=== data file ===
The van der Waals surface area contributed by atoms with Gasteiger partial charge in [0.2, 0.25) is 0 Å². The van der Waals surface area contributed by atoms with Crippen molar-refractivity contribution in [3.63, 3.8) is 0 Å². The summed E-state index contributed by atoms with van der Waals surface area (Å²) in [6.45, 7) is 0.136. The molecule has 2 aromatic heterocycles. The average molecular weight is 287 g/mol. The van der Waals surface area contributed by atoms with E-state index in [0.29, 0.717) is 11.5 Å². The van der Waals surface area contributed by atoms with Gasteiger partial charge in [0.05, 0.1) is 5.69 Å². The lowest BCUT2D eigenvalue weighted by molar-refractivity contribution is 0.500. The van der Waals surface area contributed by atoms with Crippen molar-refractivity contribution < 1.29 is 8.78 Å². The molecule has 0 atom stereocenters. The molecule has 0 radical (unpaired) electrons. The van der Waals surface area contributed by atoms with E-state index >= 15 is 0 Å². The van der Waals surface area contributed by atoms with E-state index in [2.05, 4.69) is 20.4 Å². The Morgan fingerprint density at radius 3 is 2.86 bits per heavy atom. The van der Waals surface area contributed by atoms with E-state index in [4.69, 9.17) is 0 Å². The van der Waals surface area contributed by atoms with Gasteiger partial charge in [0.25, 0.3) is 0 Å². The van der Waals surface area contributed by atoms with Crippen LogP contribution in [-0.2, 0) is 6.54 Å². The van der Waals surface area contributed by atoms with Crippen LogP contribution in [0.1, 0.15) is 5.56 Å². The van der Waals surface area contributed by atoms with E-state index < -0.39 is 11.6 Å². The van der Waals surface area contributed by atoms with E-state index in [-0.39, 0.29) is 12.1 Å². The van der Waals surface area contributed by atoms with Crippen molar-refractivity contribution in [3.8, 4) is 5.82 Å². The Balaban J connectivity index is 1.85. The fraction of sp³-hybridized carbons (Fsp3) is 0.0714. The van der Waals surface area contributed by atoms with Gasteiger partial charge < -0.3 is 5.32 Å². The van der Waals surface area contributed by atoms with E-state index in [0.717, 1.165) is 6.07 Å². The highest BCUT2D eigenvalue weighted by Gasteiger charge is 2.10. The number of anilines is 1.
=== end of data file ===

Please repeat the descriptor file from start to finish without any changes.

The van der Waals surface area contributed by atoms with Gasteiger partial charge in [0.2, 0.25) is 0 Å². The van der Waals surface area contributed by atoms with Crippen molar-refractivity contribution in [3.63, 3.8) is 0 Å². The summed E-state index contributed by atoms with van der Waals surface area (Å²) in [6.45, 7) is 0.136. The molecule has 2 aromatic heterocycles. The average molecular weight is 287 g/mol. The van der Waals surface area contributed by atoms with E-state index in [0.29, 0.717) is 11.5 Å². The van der Waals surface area contributed by atoms with Gasteiger partial charge in [0.05, 0.1) is 5.69 Å². The lowest BCUT2D eigenvalue weighted by molar-refractivity contribution is 0.500. The van der Waals surface area contributed by atoms with Crippen molar-refractivity contribution < 1.29 is 8.78 Å². The molecule has 0 atom stereocenters. The molecule has 0 radical (unpaired) electrons. The van der Waals surface area contributed by atoms with E-state index >= 15 is 0 Å². The van der Waals surface area contributed by atoms with E-state index in [2.05, 4.69) is 20.4 Å². The Morgan fingerprint density at radius 3 is 2.86 bits per heavy atom. The van der Waals surface area contributed by atoms with E-state index in [4.69, 9.17) is 0 Å². The van der Waals surface area contributed by atoms with Gasteiger partial charge in [0.25, 0.3) is 0 Å². The van der Waals surface area contributed by atoms with Crippen LogP contribution in [-0.2, 0) is 6.54 Å². The van der Waals surface area contributed by atoms with Crippen LogP contribution in [0.1, 0.15) is 5.56 Å². The van der Waals surface area contributed by atoms with E-state index < -0.39 is 11.6 Å². The van der Waals surface area contributed by atoms with E-state index in [-0.39, 0.29) is 12.1 Å². The van der Waals surface area contributed by atoms with Crippen molar-refractivity contribution in [3.8, 4) is 5.82 Å². The Balaban J connectivity index is 1.85. The fraction of sp³-hybridized carbons (Fsp3) is 0.0714. The van der Waals surface area contributed by atoms with Gasteiger partial charge < -0.3 is 5.32 Å². The van der Waals surface area contributed by atoms with E-state index in [0.717, 1.165) is 6.07 Å². The highest BCUT2D eigenvalue weighted by Gasteiger charge is 2.10. The number of anilines is 1.